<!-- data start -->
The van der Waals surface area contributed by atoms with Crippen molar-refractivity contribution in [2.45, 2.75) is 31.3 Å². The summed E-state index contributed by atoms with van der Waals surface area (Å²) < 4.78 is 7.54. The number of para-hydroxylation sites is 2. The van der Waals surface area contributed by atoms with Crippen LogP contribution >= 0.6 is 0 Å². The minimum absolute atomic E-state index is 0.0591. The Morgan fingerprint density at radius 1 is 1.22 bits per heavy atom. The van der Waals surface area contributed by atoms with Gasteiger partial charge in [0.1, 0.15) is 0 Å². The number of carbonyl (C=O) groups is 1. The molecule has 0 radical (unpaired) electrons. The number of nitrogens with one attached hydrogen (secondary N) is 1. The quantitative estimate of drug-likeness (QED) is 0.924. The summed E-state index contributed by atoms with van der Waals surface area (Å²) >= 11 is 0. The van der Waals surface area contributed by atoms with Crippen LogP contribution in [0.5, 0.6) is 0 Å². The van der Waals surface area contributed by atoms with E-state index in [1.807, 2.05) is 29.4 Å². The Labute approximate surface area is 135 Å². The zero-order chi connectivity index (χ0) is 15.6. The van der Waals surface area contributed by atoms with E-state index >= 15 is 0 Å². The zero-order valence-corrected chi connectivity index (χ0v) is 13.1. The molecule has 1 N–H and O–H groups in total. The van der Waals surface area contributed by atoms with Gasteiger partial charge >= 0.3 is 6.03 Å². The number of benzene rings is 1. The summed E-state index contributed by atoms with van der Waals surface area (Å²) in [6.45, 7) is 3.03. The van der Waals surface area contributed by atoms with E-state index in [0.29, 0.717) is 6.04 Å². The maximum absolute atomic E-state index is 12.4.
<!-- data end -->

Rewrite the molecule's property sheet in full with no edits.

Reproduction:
The van der Waals surface area contributed by atoms with Crippen molar-refractivity contribution in [2.45, 2.75) is 31.3 Å². The summed E-state index contributed by atoms with van der Waals surface area (Å²) < 4.78 is 7.54. The number of para-hydroxylation sites is 2. The van der Waals surface area contributed by atoms with Crippen LogP contribution >= 0.6 is 0 Å². The minimum absolute atomic E-state index is 0.0591. The Morgan fingerprint density at radius 1 is 1.22 bits per heavy atom. The van der Waals surface area contributed by atoms with Gasteiger partial charge in [0.1, 0.15) is 0 Å². The number of carbonyl (C=O) groups is 1. The molecule has 0 radical (unpaired) electrons. The number of nitrogens with one attached hydrogen (secondary N) is 1. The quantitative estimate of drug-likeness (QED) is 0.924. The summed E-state index contributed by atoms with van der Waals surface area (Å²) >= 11 is 0. The van der Waals surface area contributed by atoms with Crippen LogP contribution in [0.5, 0.6) is 0 Å². The van der Waals surface area contributed by atoms with E-state index in [1.807, 2.05) is 29.4 Å². The Labute approximate surface area is 135 Å². The zero-order chi connectivity index (χ0) is 15.6. The van der Waals surface area contributed by atoms with E-state index >= 15 is 0 Å². The zero-order valence-corrected chi connectivity index (χ0v) is 13.1. The molecule has 1 N–H and O–H groups in total. The van der Waals surface area contributed by atoms with Gasteiger partial charge >= 0.3 is 6.03 Å². The number of benzene rings is 1. The summed E-state index contributed by atoms with van der Waals surface area (Å²) in [6.45, 7) is 3.03. The van der Waals surface area contributed by atoms with E-state index in [0.29, 0.717) is 6.04 Å². The maximum absolute atomic E-state index is 12.4.